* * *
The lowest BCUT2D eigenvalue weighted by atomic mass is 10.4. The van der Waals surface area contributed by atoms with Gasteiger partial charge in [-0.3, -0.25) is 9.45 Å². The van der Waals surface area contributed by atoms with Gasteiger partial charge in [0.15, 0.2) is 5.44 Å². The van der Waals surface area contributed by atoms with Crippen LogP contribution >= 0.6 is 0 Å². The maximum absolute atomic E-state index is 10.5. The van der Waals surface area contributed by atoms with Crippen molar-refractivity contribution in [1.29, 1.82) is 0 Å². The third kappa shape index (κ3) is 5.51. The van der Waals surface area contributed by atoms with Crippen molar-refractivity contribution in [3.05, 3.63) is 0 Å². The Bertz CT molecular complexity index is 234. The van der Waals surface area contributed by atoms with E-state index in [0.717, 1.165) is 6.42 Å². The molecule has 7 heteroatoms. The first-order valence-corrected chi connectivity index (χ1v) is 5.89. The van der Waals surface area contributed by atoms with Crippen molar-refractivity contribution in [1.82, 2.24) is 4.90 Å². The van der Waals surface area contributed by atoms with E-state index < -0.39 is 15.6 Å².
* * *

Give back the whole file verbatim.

The lowest BCUT2D eigenvalue weighted by atomic mass is 10.4. The van der Waals surface area contributed by atoms with Gasteiger partial charge in [-0.3, -0.25) is 9.45 Å². The van der Waals surface area contributed by atoms with Gasteiger partial charge in [0.15, 0.2) is 5.44 Å². The van der Waals surface area contributed by atoms with Crippen LogP contribution >= 0.6 is 0 Å². The maximum absolute atomic E-state index is 10.5. The van der Waals surface area contributed by atoms with Crippen molar-refractivity contribution in [1.29, 1.82) is 0 Å². The third kappa shape index (κ3) is 5.51. The van der Waals surface area contributed by atoms with Crippen molar-refractivity contribution in [3.05, 3.63) is 0 Å². The Bertz CT molecular complexity index is 234. The van der Waals surface area contributed by atoms with E-state index in [0.717, 1.165) is 6.42 Å². The molecule has 7 heteroatoms. The first-order valence-corrected chi connectivity index (χ1v) is 5.89. The van der Waals surface area contributed by atoms with Crippen molar-refractivity contribution in [1.82, 2.24) is 4.90 Å². The van der Waals surface area contributed by atoms with E-state index < -0.39 is 15.6 Å².